You Say Tomato, I Say Fruit
British journalist Miles Kingston once said of the tomato, “Knowledge is knowing that a tomato is a fruit, wisdom is not putting it in a fruit salad.” Kingston’s statement makes the tomato’s definition seem simple, but in reality it’s anything but. For decades, botanists and congressmen alike have stewed over one, central question: is the tomato a fruit or a vegetable? Both sides have made valid arguments supporting or denying the tomato’s fruithood, but the matter boils down to an argument of definition. In the end, a tomato is a fruit because it fits the defining botanical criteria for a fruit.
Before going into the characteristics that make a fruit a fruit, I’d like to address the question that’s probably running around some of your heads right now: “Who cares?” Well how about the United States Supreme Court? In 1893, a court case concerning the tomato’s status as a vegetable came before the Court on the grounds of a tax dispute (Cunningham). To protect national farmers, vegetables brought into the United States are subject to an import tax which fruits are exempt from. Confusion over the tomato’s botanical status caused importers of large quantities of tomatoes to demand a definitive ruling on the tomato’s classification and its consequent tax, or lack thereof. In the end, the Court ruled that, for tax purposes, the tomato was in fact a vegetable (Cunningham). This decisive government classification subjected tomatoes to the vegetable import tax and raised the price of imported tomatoes. This revelation may not appear pertinent to modern college life, but the lasting effects of this definition are closer than they seem. Today, when the weather turns colder and tomatoes are no longer in season in the U.S., food suppliers, like grocery stores, are forced to purchase the only tomatoes available: pricier imported varieties. Prices must be adjusted to accommodate the higher import tax and, though the shifts are minimal, most college students can attest to the importance of saving a few cents here and there. This financial impact on everyday consumers is what makes the definition of a tomato a compelling and relevant topic of discussion, and debate.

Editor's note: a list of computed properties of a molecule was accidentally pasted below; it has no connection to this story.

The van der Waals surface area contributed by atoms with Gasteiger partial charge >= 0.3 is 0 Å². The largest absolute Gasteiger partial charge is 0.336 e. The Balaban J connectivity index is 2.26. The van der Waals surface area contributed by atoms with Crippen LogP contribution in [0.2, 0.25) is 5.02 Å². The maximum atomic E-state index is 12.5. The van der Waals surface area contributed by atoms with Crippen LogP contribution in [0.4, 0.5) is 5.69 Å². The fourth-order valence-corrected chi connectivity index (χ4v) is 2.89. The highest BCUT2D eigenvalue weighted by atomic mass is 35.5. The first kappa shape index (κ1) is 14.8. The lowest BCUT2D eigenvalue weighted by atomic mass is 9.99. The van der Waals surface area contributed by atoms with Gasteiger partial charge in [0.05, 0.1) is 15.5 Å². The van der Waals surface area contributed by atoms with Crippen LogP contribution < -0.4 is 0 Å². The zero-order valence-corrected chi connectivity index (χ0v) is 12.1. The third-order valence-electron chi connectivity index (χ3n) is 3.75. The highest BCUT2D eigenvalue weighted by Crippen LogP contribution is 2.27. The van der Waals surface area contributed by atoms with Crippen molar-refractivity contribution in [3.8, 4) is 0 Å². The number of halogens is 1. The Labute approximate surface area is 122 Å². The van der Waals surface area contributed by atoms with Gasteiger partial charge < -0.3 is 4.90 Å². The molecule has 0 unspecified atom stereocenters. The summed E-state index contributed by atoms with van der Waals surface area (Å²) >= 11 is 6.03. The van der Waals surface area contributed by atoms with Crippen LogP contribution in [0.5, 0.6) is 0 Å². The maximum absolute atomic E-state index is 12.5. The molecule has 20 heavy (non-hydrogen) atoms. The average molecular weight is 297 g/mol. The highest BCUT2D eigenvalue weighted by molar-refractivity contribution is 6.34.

Although the Supreme Court classified the tomato as a vegetable, I’d like to dispute this claim and make a case for the other side. Fruits and vegetables are similar in terms of nutritional value and both contain vitamins and minerals essentials for good health; however, in terms of botanical structure, they differ substantially. Two main criteria differentiate fruits from vegetables. The first is that fruits form from the flower of a plant (Nelson and Zeratsky). Before the formation of a typical fruit, flowers blossom from the plant’s main body. As these flowers wilt away, they are replaced by a newly formed fruit which continues to grow where the original blossom once was. The second criteria is that fruits are the seed-bearing portion of the plant (Nelson and Zeratsky). Fruits contain the seeds of fruit-bearing plants in order to disperse them and create new offspring. When ripe, fruits are meant to fall from the plant to the earth, where the outer flesh of the fruit decomposes, releasing the seeds into the soil and providing fertilization for the fledgling plants. When applying these two criteria to a tomato, it is evident the tomato truly is a fruit. Tomatoes typically grow on vines where they are, in fact, the progeny of tomato blossoms, yellow flowers which appear on the vine several weeks before the fruit. Tomatoes fulfill the second criteria as well. The interior of a tomato is filled with seeds and an acidic gel, making it the seed-bearing portion of the tomato plant, and, ultimately, firmly defining the tomato as a fruit in a botanical sense.
This botanical definition, however, flies in the face of the official ruling of the Supreme Court concerning the tomato’s classification. During the hearings surrounding the case, the Court adopted a classification based on the culinary usage of the tomato, rather than its physical attributes. According to the official court report, Justice Horace Gray delivered the Court’s rationale, saying, “In the common language of the people, […] all these are vegetables […] and which, whether eaten cooked or raw, are […] usually served at dinner in, with or after the soup, fish or meats which constitute the principal part of the repast, and not, like fruits generally, as dessert” (Nix v. Hedden). The court used another set of definitional criteria based on the taste and usage of a fruit, citing the lack of sweetness in a tomato and its relative absence from sweet applications as reasons it should be deemed a vegetable. These criteria, however, are flawed. By these standards, any vegetable commonly used in a sweet application should be deemed a fruit too. But what about carrot cake? Strawberry rhubarb pie, anyone? How about some traditional Red Velvet cake, sweetened and colored by beet juice? Under the Supreme Court’s definition, carrots, rhubarb, and beets should all legally be considered fruits. But they aren’t. In the end, classifying fruits and vegetables by culinary application only works on a case-to-case basis and creates unnecessary gray areas when defining foods that can be used in both sweet and savory dishes. Botanical definitions eliminate as much discrepancy as possible with their basis on scientific facts, and should therefore be used to classify fruits. Since the tomato is a fruit by these botanical standards, the tomato is a fruit and should be defined as such, even if it makes a deeply terrible fruit salad.